There are very clear industry definitions of what constitutes living area. A finished basement, even partially above grade or walkout, is not considered in the square footage figure. It is adjusted for separately on residential appraisal forms.

Real estate appraisers and lenders generally adhere to more detailed criteria in arriving at the living area or “gross living area” of residential dwellings. This normally includes distinguishing “above-grade” from “below-grade” area, which is also required by many multiple listing services. “Above-Grade” is defined as space on any level of a dwelling which has living area and no earth adjacent to any exterior wall on that level. “Below-Grade” is space on any level which has living area, is accessible by interior stairs, and has earth adjacent to any exterior wall on that level. If earth is adjacent to any portion of a wall, the entire level is considered “below-grade.” Space that is “at” or “on grade” is considered “above-grade.”

Determining whether an area is considered living area can sometimes be confusing. Finished rooms used for general living (living room, dining room, kitchen, den, bedrooms, etc.) are normally included in living area. For other areas in the dwelling, the determination may not be so easy. For example, the following areas are considered living area if they meet the criteria (i.e., heated, finished, directly accessible from living area):

  • Attic – note in the listing data that the space is located in an attic. [Note:If the ceiling is sloped, remember to apply the “ceiling height” criteria.]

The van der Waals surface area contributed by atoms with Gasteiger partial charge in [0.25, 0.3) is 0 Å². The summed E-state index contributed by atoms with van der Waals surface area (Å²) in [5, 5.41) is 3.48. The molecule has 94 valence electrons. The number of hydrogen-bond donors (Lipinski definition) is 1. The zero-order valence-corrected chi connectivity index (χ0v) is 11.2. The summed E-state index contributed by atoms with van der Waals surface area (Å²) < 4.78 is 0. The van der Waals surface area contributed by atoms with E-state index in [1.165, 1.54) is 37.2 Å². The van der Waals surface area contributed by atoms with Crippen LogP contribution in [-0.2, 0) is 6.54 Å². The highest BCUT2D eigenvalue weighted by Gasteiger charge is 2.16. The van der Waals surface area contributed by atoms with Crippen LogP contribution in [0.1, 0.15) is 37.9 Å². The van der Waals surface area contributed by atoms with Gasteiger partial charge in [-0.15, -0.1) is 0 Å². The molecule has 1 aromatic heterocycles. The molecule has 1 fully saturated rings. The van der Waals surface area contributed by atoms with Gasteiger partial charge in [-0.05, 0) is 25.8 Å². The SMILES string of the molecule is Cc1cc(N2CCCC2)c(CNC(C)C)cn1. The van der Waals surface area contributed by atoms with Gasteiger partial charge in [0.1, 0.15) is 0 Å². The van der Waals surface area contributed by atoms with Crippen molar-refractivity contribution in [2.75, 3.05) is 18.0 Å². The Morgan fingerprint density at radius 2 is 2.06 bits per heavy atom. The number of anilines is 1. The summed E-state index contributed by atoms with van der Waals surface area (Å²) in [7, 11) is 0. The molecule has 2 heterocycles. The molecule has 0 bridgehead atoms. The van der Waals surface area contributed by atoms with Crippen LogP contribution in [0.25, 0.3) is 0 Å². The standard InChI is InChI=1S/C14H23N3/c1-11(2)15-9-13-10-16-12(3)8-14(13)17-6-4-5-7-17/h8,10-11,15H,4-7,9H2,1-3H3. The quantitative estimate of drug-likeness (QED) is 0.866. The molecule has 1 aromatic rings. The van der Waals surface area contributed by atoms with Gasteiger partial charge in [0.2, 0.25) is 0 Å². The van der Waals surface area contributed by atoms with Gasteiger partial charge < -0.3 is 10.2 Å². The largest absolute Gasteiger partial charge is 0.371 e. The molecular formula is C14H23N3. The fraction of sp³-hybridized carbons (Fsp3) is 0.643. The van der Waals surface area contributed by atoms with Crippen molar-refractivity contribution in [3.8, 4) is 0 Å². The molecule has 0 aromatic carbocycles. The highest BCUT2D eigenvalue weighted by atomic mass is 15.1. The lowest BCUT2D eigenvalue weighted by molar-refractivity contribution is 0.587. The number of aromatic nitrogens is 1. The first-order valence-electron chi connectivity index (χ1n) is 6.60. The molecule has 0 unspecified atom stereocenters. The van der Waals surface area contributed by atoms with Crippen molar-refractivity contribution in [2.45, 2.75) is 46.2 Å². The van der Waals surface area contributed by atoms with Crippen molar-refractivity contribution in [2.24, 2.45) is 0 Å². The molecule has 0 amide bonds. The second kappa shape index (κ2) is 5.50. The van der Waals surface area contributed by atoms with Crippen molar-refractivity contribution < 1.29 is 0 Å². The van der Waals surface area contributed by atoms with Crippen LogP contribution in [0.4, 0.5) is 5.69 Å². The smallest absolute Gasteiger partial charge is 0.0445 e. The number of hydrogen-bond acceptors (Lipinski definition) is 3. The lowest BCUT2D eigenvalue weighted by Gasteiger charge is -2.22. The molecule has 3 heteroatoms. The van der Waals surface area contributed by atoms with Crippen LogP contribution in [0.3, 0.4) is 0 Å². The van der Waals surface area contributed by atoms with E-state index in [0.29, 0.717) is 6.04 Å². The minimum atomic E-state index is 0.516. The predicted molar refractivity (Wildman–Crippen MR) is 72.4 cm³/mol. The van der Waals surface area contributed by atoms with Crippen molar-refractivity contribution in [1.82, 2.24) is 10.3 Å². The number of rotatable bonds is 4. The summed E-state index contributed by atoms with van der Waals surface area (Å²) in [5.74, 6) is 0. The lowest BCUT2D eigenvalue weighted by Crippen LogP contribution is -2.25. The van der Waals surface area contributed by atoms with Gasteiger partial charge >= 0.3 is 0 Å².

• Basement (or “Below-Grade”) – note in the listing data that the space is located in a basement or “below-grade”. [Note: For reporting purposes, a “basement” is defined as an area below the entry level of the dwelling which is accessible by a full flight of stairs and has earth adjacent to some portion of at least one wall above the floor level.]
  • Bay Window – if it has a floor, a ceiling height of at least seven feet, and otherwise meets the criteria for living area.
  • Bonus Room (e.g., Finished Room over Garage)If the ceiling is sloped, remember to apply the “ceiling height” criteria.
  • Closets – if they are a functional part of the living area.
  • Furnace (Mechanical) Room – if the furnace, water heater, etc. is located in a small closet in the living area, include it in living area even if it does not meet other living area criteria
  • Hallways – if they are a functional part of the living area.
  • Laundry Room/Area
  • Office
  • Stairs – if they meet the criteria and connect to living area. Include the stairway with the area from which it descends, not to exceed the area of the opening in the floor. If the opening for the stairway exceeds the length and width of the stairway, deduct the excess open space from the upper level area. Include as part of the lower level area the space beneath the stairway, regardless of its ceiling height.
  • Storage Room

Other Notes

Concealed in the walls of nearly all residential construction are pipes, ducts, chases, returns, etc. necessary to support the structure’s mechanical systems. Although they may occupy living area, to avoid excessive detail, do not deduct the space from the living area.